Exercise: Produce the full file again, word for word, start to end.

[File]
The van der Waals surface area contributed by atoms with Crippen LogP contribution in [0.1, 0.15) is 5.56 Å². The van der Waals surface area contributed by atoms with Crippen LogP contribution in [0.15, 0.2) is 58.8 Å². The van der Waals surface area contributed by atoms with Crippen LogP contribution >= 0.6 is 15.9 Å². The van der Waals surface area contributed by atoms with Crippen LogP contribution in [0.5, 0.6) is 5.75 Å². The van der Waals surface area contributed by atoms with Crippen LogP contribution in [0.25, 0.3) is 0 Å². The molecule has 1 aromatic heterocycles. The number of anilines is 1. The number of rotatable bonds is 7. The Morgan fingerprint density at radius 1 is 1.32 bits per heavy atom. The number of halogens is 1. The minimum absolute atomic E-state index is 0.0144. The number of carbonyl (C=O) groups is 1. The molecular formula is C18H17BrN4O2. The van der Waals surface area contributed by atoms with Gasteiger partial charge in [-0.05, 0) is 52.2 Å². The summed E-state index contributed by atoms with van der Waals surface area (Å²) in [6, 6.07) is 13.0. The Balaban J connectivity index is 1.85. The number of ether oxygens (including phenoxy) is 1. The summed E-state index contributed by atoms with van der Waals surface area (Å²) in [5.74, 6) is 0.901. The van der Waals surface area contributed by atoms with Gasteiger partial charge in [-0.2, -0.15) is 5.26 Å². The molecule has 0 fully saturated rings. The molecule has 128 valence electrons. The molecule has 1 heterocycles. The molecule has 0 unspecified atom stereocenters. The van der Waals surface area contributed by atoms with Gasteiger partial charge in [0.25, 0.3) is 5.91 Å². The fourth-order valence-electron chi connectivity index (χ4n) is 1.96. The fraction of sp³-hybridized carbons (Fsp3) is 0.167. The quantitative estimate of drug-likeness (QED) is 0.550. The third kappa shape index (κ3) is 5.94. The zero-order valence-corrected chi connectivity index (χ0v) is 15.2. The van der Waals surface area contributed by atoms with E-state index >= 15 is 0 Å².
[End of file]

The van der Waals surface area contributed by atoms with Crippen LogP contribution in [0.1, 0.15) is 5.56 Å². The van der Waals surface area contributed by atoms with Crippen LogP contribution in [0.15, 0.2) is 58.8 Å². The van der Waals surface area contributed by atoms with Crippen LogP contribution >= 0.6 is 15.9 Å². The van der Waals surface area contributed by atoms with Crippen LogP contribution in [0.5, 0.6) is 5.75 Å². The van der Waals surface area contributed by atoms with Crippen LogP contribution in [0.25, 0.3) is 0 Å². The molecule has 1 aromatic heterocycles. The number of anilines is 1. The number of rotatable bonds is 7. The Morgan fingerprint density at radius 1 is 1.32 bits per heavy atom. The number of halogens is 1. The minimum absolute atomic E-state index is 0.0144. The number of carbonyl (C=O) groups is 1. The molecular formula is C18H17BrN4O2. The van der Waals surface area contributed by atoms with Gasteiger partial charge in [-0.05, 0) is 52.2 Å². The summed E-state index contributed by atoms with van der Waals surface area (Å²) in [6, 6.07) is 13.0. The Balaban J connectivity index is 1.85. The number of ether oxygens (including phenoxy) is 1. The summed E-state index contributed by atoms with van der Waals surface area (Å²) in [5.74, 6) is 0.901. The van der Waals surface area contributed by atoms with Gasteiger partial charge in [-0.2, -0.15) is 5.26 Å². The molecule has 0 fully saturated rings. The molecule has 128 valence electrons. The molecule has 1 heterocycles. The molecule has 0 unspecified atom stereocenters. The van der Waals surface area contributed by atoms with Gasteiger partial charge in [0.25, 0.3) is 5.91 Å². The fourth-order valence-electron chi connectivity index (χ4n) is 1.96. The fraction of sp³-hybridized carbons (Fsp3) is 0.167. The quantitative estimate of drug-likeness (QED) is 0.550. The third kappa shape index (κ3) is 5.94. The zero-order valence-corrected chi connectivity index (χ0v) is 15.2. The van der Waals surface area contributed by atoms with E-state index >= 15 is 0 Å².